Personal roadmaps have a slightly different focus to product roadmaps. They aren’t about developing a shared knowledge or communicating with stakeholders, but they are very much about identifying opportunities and setting direction to explore those opportunities and make decisions about what to and not to focus on. It’s more than just a backlog/to do list (I have one of those too), it helps me strategise about what to deliver to achieve the mission. It enables a force ranking of the opportunities (compare two things and ask which is more likely to contribute to achieving the mission), limit work in progress (setting the cards I’m working on to ‘in progress’ helps me not start new things), and ensure I’ve captured all the ideas and opportunities for the future (as these help to remind me to embrace uncertainty in setting direction), all of which help with focus, which is our great challenge.

Project managers are people too

There is some longstanding animosity between the Product team and IT Project Management Team.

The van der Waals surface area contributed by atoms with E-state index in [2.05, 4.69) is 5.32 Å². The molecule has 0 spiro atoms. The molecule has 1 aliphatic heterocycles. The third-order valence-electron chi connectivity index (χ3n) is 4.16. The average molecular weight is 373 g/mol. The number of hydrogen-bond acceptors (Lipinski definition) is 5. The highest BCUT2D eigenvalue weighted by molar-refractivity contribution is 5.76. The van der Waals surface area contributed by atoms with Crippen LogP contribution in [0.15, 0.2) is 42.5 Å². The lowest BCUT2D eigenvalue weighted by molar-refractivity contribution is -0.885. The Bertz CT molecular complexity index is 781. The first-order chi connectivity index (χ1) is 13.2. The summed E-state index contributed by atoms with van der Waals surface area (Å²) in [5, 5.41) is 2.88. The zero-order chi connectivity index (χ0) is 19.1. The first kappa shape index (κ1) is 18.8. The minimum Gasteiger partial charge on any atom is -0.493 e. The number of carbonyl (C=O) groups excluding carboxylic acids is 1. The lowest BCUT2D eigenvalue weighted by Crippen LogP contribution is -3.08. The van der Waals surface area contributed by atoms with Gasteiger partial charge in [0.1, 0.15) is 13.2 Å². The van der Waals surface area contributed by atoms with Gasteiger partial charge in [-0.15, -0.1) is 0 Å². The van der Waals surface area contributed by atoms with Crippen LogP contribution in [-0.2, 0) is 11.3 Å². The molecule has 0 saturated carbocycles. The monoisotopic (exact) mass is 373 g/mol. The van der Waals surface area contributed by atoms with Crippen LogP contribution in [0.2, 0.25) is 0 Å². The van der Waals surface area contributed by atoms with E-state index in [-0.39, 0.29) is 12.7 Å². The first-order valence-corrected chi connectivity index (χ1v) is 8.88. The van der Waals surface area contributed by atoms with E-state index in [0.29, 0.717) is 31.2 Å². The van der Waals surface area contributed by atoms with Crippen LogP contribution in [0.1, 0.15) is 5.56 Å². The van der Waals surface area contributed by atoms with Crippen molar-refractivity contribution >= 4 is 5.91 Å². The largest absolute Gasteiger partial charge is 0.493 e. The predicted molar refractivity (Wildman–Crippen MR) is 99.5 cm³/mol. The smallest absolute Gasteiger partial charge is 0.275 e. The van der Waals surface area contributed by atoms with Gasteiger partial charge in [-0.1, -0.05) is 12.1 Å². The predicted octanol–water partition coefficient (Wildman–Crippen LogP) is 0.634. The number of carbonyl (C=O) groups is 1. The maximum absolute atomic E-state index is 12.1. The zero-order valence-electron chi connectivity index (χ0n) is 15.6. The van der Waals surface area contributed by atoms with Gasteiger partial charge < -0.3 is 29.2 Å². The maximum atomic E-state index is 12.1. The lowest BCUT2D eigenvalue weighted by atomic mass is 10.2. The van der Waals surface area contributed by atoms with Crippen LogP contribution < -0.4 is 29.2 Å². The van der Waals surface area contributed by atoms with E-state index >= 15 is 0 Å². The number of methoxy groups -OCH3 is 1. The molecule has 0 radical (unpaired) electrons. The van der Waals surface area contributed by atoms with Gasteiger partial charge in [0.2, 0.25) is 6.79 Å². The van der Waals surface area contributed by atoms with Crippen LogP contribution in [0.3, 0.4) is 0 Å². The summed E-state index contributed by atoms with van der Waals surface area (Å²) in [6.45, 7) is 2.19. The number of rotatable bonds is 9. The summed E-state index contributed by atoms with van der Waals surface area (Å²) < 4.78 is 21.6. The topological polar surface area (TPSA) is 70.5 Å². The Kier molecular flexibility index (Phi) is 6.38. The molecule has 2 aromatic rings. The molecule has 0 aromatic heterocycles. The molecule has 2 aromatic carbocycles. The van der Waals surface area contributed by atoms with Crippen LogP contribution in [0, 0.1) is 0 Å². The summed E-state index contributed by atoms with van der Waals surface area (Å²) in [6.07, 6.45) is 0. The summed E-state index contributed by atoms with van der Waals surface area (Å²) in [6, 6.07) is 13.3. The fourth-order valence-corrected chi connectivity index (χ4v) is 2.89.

One of the business project managers from a different team’s approach to challenging this was to be demanding of them to the point of making the IT Project Managers feel uncomfortable for not having all the answers, and I think others have taken this lead and began to copy it. I think this is unproductive. People who feel bad don’t get better at their job. People who are positively motivated to feel part of a high performing team do.

The issues are in the function of IT Project Management and the value it brings to the business, not in the people who have to work within that. If Project Managers are expected to be administrators who organise meetings then that’s the level they’ll work at. Project Managers who feel like they own the solution the project is implementing will be motivated to excel.